Dec 24, 2013

    A year of living within one's means

    THIS year started off with savers being punished by low interest rates and high inflation.

    Certificates of Entitlement were trending towards $100,000, and property prices continued their surge.

    In the meantime, money in the bank account was not earning any interest.

    Borrowers, on the other hand, benefited from the cheap cost of borrowing and enjoyed the value of their debt being inflated away.

    Worried about rising debt, the Singapore Government introduced a series of significant cooling measures for the car and property market.


    Since 2003, car buyers had been able to purchase their vehicles without any payment upfront, taking a loan for 100 per cent of the car value over 10 years. On Feb 25 this year, the Monetary Authority of Singapore (MAS) reintroduced restrictions limiting the proportion of the car's purchase price that can be borrowed.

    Depending on the open-market value of the vehicle, the maximum loan buyers can take is 50 per cent or 60 per cent of the purchase price. Moreover, the maximum length of the loan was halved.

    The move was a bombshell. Buyers now had to stump up a substantial amount of cash upfront. Many people who planned to get a car had to put off their plans.

    Interest rates on car loans also rose as banks tried to recoup the drop in interest earnings after the curbs took effect.

    The message is clear: If you can't afford a car, don't buy one.


    Tapering, or the gradual reduction of bond purchases by the US Federal Reserve, was the investment theme that dominated the rest of the year.

    Although the Fed had pledged to keep interest rates low through mid-2015, the mere fear that loose monetary policy would end sooner than expected caused some interest rates to rise. On Wednesday, the Fed announced that tapering will begin in January next year.

    The gist for consumers is this: interest rates will eventually rise. Structured-deposit products with slightly more attractive rates are already appearing, a sign that banks think rates will go up too.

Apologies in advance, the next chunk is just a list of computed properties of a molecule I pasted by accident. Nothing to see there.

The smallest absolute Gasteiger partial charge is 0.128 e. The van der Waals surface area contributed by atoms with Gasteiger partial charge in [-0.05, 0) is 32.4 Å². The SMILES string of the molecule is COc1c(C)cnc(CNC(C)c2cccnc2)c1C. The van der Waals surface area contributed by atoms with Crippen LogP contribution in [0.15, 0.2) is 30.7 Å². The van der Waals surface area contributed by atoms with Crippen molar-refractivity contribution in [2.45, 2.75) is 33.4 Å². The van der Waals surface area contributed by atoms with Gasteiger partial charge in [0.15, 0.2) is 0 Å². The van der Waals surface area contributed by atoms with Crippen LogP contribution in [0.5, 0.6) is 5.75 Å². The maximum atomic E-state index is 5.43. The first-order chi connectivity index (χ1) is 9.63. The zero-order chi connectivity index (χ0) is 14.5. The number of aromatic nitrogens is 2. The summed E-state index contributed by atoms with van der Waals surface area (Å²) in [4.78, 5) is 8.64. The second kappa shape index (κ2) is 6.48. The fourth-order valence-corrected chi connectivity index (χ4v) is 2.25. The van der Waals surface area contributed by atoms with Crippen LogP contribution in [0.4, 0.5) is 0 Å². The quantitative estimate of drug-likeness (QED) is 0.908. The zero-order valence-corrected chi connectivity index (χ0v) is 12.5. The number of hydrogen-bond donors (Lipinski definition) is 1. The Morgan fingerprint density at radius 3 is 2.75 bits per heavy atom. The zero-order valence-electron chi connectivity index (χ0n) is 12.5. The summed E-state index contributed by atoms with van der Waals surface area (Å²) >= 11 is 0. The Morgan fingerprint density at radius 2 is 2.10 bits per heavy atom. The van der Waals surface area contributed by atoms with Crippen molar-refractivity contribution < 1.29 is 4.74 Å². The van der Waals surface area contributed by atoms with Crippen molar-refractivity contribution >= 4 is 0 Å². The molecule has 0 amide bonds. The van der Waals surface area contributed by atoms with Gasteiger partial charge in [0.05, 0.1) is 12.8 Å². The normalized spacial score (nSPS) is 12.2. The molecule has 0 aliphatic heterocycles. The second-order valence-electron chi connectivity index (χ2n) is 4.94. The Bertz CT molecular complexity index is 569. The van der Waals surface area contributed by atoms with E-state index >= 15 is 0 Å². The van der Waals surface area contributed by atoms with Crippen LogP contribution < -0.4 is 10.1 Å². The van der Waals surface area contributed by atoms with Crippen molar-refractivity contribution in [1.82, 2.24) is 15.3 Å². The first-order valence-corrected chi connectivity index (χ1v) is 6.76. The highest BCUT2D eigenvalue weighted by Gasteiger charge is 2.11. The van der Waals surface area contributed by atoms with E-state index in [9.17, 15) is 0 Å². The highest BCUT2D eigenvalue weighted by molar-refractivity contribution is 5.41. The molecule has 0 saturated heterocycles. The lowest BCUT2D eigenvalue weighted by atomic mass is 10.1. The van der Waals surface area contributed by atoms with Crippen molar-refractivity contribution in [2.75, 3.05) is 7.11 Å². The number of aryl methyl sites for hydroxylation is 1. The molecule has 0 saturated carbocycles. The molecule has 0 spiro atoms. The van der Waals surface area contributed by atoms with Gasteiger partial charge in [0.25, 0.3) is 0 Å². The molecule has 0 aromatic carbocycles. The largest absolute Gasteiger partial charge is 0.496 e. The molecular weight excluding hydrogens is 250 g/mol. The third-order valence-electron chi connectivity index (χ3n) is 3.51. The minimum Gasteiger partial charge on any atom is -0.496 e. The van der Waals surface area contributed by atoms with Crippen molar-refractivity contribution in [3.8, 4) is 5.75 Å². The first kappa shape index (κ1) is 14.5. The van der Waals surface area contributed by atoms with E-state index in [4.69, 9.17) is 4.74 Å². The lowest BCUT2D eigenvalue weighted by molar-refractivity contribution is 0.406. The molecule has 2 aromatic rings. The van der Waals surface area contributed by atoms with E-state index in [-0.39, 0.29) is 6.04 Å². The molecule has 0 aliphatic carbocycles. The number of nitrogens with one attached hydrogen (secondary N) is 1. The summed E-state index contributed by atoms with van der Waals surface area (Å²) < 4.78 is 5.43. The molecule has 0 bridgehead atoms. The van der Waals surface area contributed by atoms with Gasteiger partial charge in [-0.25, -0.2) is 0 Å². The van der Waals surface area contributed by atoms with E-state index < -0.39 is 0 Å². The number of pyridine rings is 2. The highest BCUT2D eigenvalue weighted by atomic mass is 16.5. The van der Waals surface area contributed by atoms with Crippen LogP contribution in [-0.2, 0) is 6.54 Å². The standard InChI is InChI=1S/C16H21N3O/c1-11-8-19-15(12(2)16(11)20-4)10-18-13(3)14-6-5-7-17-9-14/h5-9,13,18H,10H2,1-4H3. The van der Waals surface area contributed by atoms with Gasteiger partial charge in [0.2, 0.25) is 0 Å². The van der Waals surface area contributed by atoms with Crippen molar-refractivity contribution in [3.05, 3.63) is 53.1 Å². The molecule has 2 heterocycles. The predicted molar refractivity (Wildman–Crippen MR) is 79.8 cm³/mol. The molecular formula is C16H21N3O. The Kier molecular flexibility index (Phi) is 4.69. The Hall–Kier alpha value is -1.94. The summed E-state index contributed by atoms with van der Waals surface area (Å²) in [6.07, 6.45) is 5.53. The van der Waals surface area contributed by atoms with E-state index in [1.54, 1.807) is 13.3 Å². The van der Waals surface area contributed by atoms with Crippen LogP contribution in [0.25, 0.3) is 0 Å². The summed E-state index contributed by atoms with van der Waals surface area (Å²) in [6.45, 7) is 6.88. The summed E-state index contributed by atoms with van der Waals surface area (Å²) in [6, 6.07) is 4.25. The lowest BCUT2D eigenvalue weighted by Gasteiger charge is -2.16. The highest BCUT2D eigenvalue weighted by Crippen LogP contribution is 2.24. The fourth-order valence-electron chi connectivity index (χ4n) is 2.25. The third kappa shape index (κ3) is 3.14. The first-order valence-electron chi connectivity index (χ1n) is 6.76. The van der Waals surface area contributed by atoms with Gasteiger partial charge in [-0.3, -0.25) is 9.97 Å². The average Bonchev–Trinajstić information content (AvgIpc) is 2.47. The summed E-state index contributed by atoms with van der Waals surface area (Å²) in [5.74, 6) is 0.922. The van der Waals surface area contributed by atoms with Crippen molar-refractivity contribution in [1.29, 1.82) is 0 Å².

Higher interest rates in the future are good news for savers, but will hurt borrowers.


    MAS implemented tough rules to prevent buyers from over-extending themselves on mortgages and other forms of debt. Under the total debt servicing ratio framework, or TDSR, a property buyer's debt repayments cannot exceed 60 per cent of his gross monthly income.

    The TDSR has arguably been the most effective property-cooling measure so far. The message for consumers is: Buy within your means.


    At the National Day Rally, sweeping changes were announced for Medishield, the national medical-insurance plan. Medishield will be renamed Medishield Life, made universal and cover people for life, instead of only until 90 years of age. The elderly and those with pre-existing illnesses will be included.

    The details are still being worked out. But the lifetime cover limit of $300,000 will likely be scrapped.

    Universal health coverage is a big plus for consumers. But what this also means is that health-insurance premiums will go up.


    Initiatives to improve service quality and lower costs for consumers in the financial-advisory industry are on their way.

    Key changes to come include:

    By mid-2014, basic life-insurance products are targeted to be available directly to consumers online, so they don't have to go through an agent. Competition can reduce distribution costs over time.

    A free website for consumers to compare life-insurance and endowment products is targeted for end-2014.

    A framework to check for infractions by financial advisers and take away their variable pay for major cases of mis-selling is targeted to be put in place by January 2015.